It was the only time I can remember feeling any kind of warmth toward my mother that didn’t leave a bad taste in my mouth. There were no thoughts about how she used to lock me out of the house, leaving my school clothes for the next day in a paper bag on the porch. No memories of how she used to drop lettuce on the dirty kitchen floor and then pick it up and put it back in the salad bowl.
What, you’re too good for lettuce that fell on the floor?
I guess I thought I was.
I wasn’t thinking of any of this when I walked toward her at the grocery store. We’d been on our weekly-ish trip to shop for what she needed: hairspray, yogurt, string cheese, grapes, stool softener, Pond's cold cream, and, of course, pens and small yellow legal pads for her to write hate letters to the people she loathed.
My mother likes to express her rage on paper. She goes through several pens a week. She likes only two brands — Sharpies (for the Warning-You-Better-Shape-Up! missives) and her beloved Paper-Mate Silk ballpoints. Armed with these and her legal pads, she consistently wages battles against anyone she thinks is a loser. And in her world, there are losers galore.
The crumpled-up, discarded versions of notes and letters that don’t make her editor’s cut are thrown in her bathroom trashcan and my sister and I cannot resist stealing a page or two when we see them there. Monica is an idiot. The guy down the hall is an asshole. The lady next door is a thief.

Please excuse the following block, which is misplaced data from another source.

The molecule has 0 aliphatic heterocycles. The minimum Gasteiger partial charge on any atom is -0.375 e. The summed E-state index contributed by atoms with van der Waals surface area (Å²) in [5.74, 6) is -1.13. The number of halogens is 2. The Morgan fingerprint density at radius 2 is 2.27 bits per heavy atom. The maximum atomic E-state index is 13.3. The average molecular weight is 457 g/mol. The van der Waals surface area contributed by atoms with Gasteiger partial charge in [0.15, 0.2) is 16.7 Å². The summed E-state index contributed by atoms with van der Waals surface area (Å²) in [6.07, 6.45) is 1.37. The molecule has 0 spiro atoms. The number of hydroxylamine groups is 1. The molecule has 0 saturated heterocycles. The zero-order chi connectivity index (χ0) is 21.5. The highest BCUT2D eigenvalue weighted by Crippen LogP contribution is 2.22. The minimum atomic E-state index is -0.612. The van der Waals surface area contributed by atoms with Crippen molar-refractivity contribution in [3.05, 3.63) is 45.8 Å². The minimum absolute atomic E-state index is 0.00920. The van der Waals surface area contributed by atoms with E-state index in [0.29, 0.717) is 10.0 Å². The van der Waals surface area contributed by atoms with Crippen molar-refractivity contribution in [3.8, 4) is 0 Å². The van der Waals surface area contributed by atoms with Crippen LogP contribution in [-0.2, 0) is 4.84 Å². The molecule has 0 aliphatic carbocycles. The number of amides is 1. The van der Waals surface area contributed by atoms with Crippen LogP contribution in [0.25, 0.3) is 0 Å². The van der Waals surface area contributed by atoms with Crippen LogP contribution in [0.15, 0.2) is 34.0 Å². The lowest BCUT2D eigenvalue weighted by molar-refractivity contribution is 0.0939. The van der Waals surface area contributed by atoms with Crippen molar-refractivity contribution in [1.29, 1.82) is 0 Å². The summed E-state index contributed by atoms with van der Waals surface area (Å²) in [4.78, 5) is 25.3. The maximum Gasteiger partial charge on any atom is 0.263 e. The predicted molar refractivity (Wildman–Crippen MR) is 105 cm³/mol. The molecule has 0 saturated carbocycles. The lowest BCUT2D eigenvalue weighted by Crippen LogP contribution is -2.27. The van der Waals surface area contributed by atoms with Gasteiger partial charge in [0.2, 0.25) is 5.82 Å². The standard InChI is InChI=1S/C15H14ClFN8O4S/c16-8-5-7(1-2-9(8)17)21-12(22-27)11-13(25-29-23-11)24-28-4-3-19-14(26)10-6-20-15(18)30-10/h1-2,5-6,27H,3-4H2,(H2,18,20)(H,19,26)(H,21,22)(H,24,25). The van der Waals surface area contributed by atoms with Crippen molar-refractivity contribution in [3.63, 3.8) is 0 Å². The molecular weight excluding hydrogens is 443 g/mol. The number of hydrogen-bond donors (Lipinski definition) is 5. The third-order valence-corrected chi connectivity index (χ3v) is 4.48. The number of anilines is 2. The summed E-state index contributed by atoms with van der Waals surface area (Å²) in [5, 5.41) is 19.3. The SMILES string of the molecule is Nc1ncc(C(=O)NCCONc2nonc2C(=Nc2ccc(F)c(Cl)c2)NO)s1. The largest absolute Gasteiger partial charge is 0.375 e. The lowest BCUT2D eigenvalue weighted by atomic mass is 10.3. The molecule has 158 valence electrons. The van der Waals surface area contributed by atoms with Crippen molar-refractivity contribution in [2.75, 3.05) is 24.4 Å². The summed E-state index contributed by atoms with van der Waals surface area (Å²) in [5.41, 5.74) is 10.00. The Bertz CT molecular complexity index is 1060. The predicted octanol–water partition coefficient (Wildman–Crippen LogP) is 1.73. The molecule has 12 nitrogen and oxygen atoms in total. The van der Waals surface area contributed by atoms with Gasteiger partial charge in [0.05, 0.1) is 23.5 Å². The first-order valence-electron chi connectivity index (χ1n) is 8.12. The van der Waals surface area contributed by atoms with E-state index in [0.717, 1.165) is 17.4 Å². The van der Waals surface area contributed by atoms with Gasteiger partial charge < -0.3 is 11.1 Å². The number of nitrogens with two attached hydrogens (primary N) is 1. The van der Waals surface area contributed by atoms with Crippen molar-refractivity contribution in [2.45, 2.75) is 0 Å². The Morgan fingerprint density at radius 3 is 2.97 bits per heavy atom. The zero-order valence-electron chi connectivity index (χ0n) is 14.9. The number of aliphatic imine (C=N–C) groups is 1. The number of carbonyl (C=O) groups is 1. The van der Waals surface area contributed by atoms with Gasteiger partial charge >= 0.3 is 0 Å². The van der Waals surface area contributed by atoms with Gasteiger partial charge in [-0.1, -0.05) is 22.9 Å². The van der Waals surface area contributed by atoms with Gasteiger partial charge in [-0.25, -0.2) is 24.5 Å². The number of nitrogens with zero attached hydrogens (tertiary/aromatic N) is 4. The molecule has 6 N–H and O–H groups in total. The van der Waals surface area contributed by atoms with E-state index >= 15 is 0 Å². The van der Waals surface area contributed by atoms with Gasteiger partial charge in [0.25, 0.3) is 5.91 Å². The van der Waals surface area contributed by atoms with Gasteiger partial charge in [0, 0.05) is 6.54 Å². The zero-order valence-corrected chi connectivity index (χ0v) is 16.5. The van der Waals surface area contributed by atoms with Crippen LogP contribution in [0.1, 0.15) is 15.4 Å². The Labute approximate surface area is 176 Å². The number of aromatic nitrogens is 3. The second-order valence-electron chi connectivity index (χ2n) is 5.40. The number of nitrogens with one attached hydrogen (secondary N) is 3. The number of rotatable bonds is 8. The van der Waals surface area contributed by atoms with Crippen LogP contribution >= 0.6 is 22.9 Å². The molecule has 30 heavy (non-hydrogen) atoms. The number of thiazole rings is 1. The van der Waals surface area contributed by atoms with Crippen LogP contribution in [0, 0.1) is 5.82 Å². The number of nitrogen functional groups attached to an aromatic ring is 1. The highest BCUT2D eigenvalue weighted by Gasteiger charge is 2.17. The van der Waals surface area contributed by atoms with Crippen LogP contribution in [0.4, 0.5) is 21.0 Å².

You don’t want to get on my mom’s bad side. She holds a grudge like a McCoy and it's virtually impossible to please her. Because of this, and her inability to consider heartfelt pleas for normal boundaries, I made the difficult decision to cut off all communication with her for a ten-year period.
It took a decade for me to regain my composure after being under her rule. Ten years to see myself as a separate and viable human being away from the shadow of her demands, insults and overall quicksand-type nature. And as I grew in my own self-confidence, my ability to simply see her as a person — however wounded — grew, too.
During the time we had no contact, I felt grief, guilt and peace. I felt free and true to myself. I felt like a bad daughter and a good person. Nevertheless, the time came when I reached out to her and we reconciled. It was as if nothing had changed — in good ways and bad.
But this time at the store, she had a certain aura about her and didn’t seem menacing at all. She was wearing a pair of navy blue sweatpants with very wide legs. They were about a foot too short and she had also taken the string out of the waist. She looked like the sweet old lady — right out of central casting.
Although she seems to have softened a bit, one must stay alert when in her presence and even more so in her absence. But this day in the store, I saw a different version of her. She looked fragile and sweet as she stood up, grinned and asked me if I’d gotten any good coupons. I replied yes, indeed I did, and I put my arm around her and led her back to the car, feeling thrilled in this moment when she seemed so easy to please.
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